Tidbits about composing and performing from Debra’s interviews and articles.

  • A composer’s best friend is their eraser.
  • Composing music is best when it works like projectile vomiting.
  • I never consider a composition complete until it is performed.
  • Then, there’s that moment when you’re standing on the podium in a full Mozart Requiem rehearsal and offer a very literal translation of the Latin word “semini,” after which you remember there are high school students in the chorus. Oy.
  • I was just informed that a friend of mine sent me a gift from a winery, due to arrive on Monday. I have never looked so forward to the end of a weekend in my life!
  • I definitely get “in the zone” when I’m creating and this causes me to ignore phone calls, e-mails, children, pets, my spouse, my friends, and sometimes even my own needs. You’d never know it from looking at me, but I forget to eat all the time.
  • The craft of musical notation is as much about preventing the performance you don’t want, as it is ensuring the performance you do want.
  • History has proven that artists, musicians, and poets have a way of turning our gaze inward, revealing the hard truths about who we are and what our behaviors bring upon society. Sometimes, those deep difficult searches require nuance, metaphor, and melody to make the resulting blow of self-awareness a bit more bearable. The emotional burden is too great without artistry to help move us from destruction to construction; from ruination of ourselves and one another toward self-growth, course correction, and the edification of others.
  • My own approach to setting texts is very intentional, because I truly believe the sound of words, as well as their meaning and context offers a colorful palette for creative expression.
  • Melismas help add linear motion and flow to what might be an otherwise wooden syllabic rendering of the poem.
  • Most of the time, composition is work. Don’t get me wrong, it’s enjoyable work; but, while it does require some giftedness, it often comes right down to spending time both writing and erasing.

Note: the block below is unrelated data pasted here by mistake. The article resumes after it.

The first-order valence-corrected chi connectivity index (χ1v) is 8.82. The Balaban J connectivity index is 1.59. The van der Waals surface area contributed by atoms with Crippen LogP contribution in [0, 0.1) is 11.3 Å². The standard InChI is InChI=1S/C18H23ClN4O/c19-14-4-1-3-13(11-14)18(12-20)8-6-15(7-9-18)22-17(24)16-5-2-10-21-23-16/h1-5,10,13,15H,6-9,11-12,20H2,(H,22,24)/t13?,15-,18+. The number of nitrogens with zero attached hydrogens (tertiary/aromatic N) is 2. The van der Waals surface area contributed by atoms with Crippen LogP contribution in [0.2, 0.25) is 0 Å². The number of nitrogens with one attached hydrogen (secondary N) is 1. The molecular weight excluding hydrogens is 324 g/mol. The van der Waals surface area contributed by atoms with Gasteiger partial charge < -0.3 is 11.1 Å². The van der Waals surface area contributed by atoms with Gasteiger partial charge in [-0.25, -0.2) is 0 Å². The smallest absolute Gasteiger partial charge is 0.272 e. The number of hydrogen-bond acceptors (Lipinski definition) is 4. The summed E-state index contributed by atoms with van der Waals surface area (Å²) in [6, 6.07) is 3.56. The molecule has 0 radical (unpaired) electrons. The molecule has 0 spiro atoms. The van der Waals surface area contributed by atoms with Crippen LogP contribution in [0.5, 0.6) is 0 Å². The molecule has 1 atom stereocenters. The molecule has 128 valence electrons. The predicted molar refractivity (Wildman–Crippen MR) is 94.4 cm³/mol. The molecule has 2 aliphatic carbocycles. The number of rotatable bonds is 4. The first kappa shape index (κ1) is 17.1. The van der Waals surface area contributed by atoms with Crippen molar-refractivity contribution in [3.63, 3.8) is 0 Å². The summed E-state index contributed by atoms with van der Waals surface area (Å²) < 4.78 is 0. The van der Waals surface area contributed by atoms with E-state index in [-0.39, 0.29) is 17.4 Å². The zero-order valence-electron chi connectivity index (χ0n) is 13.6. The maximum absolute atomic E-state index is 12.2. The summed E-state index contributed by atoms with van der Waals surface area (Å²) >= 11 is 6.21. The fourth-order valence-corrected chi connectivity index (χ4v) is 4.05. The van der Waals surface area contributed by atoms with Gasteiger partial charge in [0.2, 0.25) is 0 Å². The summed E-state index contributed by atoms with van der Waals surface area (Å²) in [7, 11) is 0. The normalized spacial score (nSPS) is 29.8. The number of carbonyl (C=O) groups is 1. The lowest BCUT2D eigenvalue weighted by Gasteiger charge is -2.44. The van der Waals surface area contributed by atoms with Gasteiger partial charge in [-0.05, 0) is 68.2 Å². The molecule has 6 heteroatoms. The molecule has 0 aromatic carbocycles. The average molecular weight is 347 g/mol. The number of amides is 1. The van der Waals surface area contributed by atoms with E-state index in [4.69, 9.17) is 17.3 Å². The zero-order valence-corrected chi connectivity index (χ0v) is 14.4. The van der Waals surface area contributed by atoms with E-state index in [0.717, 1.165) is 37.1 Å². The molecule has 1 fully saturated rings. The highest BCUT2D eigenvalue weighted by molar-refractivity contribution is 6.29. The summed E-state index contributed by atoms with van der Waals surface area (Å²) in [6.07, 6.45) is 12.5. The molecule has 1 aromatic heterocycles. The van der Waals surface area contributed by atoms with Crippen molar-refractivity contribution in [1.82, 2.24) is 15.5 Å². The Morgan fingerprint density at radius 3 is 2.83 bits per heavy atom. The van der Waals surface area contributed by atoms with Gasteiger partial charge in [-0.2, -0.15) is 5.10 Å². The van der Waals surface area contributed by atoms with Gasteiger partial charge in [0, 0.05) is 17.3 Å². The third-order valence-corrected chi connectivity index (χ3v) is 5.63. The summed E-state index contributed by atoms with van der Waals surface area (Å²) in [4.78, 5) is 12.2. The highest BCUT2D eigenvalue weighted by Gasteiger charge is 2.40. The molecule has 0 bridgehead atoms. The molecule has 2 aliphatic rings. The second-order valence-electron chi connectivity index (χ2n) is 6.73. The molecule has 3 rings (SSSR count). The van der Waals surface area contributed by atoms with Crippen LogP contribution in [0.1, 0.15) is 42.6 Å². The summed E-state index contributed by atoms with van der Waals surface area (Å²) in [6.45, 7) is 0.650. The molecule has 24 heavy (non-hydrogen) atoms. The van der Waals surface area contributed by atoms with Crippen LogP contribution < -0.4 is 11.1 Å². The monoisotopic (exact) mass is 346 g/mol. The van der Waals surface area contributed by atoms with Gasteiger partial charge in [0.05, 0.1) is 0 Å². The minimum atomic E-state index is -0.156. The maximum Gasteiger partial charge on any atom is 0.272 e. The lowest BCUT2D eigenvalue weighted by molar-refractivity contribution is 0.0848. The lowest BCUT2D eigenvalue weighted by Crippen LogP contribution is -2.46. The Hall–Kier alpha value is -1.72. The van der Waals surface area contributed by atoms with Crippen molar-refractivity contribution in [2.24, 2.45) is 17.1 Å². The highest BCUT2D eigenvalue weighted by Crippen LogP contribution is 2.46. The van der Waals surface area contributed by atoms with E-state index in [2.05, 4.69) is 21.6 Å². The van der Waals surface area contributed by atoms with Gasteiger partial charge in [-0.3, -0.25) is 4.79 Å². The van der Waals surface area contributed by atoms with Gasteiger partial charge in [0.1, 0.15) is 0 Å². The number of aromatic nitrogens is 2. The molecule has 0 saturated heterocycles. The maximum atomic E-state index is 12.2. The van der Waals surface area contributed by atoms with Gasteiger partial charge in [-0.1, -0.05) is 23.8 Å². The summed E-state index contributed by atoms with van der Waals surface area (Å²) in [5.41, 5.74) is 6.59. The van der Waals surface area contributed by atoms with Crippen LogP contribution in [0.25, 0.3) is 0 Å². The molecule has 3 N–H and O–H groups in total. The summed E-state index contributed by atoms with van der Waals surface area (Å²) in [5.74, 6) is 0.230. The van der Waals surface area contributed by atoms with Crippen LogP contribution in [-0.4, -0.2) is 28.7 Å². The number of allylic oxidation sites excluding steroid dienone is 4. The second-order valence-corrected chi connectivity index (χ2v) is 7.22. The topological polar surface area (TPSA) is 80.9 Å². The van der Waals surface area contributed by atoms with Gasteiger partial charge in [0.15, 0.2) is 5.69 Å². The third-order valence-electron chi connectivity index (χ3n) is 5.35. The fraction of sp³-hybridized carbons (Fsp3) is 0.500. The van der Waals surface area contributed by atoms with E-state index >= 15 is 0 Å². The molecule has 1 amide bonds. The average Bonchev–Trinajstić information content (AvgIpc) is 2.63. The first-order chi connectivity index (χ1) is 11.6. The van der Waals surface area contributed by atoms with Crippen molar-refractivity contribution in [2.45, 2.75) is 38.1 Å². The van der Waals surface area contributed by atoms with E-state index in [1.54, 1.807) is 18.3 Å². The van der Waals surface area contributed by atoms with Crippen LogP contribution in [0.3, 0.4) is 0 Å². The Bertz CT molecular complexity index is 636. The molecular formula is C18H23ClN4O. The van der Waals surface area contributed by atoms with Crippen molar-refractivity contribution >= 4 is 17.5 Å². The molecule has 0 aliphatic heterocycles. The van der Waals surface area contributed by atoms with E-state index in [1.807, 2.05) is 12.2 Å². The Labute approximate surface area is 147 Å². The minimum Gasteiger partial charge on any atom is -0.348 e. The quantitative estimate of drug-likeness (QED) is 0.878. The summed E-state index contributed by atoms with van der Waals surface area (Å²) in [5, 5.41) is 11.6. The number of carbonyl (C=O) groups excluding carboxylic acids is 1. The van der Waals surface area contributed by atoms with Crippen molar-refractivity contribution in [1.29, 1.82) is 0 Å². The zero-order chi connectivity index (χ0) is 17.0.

• Setting private letters to music is a bit invasive. I am making public something that was intended to be private, so I take the responsibility seriously.
  • Only music can inspire singular moments that are as fresh as they are fleeting. The best music is never the same twice. That is what makes live performance such a treasure.
  • Many music teachers and conductors preach about “following,” but the truly great collaborators anticipate each other. This mutually instinctive kinetic response makes all the difference in the world!
  • As a composer, I find the necessary process of self-promotion to be creatively stifling. I mean, if I wanted to go into marketing, I would have gone into marketing!
  • Ensemble work is all about listening and responding simultaneously, not one after the other. It is an inherent, indescribable vibe: leaving space, filling space, anticipating, and nimbly reflecting or complementing each other’s color and texture. It’s a constantly morphing flow.
  • I prefer to say very little from the podium. If I’m doing my job right and the ensemble is attentive, my hands and arms offer the needed instruction.
  • Composers and performers have a mutually dependent relationship. Musicians are nothing without compositions, and compositions are only dots on a page without performers.
  • Creativity isn’t just something one can shut down indefinitely. It happens, whether we have time for it or not. I think this is the most misunderstood aspect of creativity.
  • I am fortunate to live a life engulfed in music, and that I can bask in some of the most creative, positive energy imaginable.